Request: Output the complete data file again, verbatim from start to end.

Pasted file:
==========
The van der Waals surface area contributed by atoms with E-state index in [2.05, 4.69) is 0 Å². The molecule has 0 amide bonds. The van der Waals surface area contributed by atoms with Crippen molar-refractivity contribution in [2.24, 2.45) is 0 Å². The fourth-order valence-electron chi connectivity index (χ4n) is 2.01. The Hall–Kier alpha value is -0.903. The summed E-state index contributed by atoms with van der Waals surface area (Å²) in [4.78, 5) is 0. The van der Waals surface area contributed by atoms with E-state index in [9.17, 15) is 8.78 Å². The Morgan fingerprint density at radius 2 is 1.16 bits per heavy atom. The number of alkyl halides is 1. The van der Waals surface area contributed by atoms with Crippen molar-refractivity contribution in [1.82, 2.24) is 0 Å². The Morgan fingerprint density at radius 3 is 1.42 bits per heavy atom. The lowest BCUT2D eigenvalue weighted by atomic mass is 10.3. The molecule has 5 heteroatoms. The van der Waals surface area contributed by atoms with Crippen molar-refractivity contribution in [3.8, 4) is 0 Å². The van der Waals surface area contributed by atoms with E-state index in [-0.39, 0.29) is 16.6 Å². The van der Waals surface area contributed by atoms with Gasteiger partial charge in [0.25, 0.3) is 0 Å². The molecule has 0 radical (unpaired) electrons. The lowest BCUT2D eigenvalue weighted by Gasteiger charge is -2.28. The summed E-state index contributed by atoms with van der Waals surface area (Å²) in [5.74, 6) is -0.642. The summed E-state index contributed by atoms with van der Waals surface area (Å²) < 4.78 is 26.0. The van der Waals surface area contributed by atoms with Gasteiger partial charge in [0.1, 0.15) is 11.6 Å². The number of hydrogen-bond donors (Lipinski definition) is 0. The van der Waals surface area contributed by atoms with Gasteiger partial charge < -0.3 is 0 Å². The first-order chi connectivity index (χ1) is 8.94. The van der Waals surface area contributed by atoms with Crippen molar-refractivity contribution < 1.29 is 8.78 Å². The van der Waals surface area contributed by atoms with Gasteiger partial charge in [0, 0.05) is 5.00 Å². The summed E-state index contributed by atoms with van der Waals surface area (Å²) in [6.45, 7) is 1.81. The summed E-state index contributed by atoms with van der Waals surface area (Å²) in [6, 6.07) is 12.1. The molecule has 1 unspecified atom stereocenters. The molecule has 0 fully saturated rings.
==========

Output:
The van der Waals surface area contributed by atoms with E-state index in [2.05, 4.69) is 0 Å². The molecule has 0 amide bonds. The van der Waals surface area contributed by atoms with Crippen molar-refractivity contribution in [2.24, 2.45) is 0 Å². The fourth-order valence-electron chi connectivity index (χ4n) is 2.01. The Hall–Kier alpha value is -0.903. The summed E-state index contributed by atoms with van der Waals surface area (Å²) in [4.78, 5) is 0. The van der Waals surface area contributed by atoms with E-state index in [9.17, 15) is 8.78 Å². The Morgan fingerprint density at radius 2 is 1.16 bits per heavy atom. The number of alkyl halides is 1. The van der Waals surface area contributed by atoms with Crippen molar-refractivity contribution in [1.82, 2.24) is 0 Å². The Morgan fingerprint density at radius 3 is 1.42 bits per heavy atom. The lowest BCUT2D eigenvalue weighted by atomic mass is 10.3. The molecule has 5 heteroatoms. The van der Waals surface area contributed by atoms with Crippen molar-refractivity contribution in [3.8, 4) is 0 Å². The van der Waals surface area contributed by atoms with E-state index in [-0.39, 0.29) is 16.6 Å². The van der Waals surface area contributed by atoms with Gasteiger partial charge in [0.25, 0.3) is 0 Å². The molecule has 0 radical (unpaired) electrons. The lowest BCUT2D eigenvalue weighted by Gasteiger charge is -2.28. The summed E-state index contributed by atoms with van der Waals surface area (Å²) in [5.74, 6) is -0.642. The summed E-state index contributed by atoms with van der Waals surface area (Å²) < 4.78 is 26.0. The van der Waals surface area contributed by atoms with Gasteiger partial charge in [0.1, 0.15) is 11.6 Å². The number of hydrogen-bond donors (Lipinski definition) is 0. The van der Waals surface area contributed by atoms with Gasteiger partial charge < -0.3 is 0 Å². The first-order chi connectivity index (χ1) is 8.94. The van der Waals surface area contributed by atoms with Crippen molar-refractivity contribution < 1.29 is 8.78 Å². The van der Waals surface area contributed by atoms with Gasteiger partial charge in [0, 0.05) is 5.00 Å². The summed E-state index contributed by atoms with van der Waals surface area (Å²) in [6.45, 7) is 1.81. The summed E-state index contributed by atoms with van der Waals surface area (Å²) in [6, 6.07) is 12.1. The molecule has 1 unspecified atom stereocenters. The molecule has 0 fully saturated rings.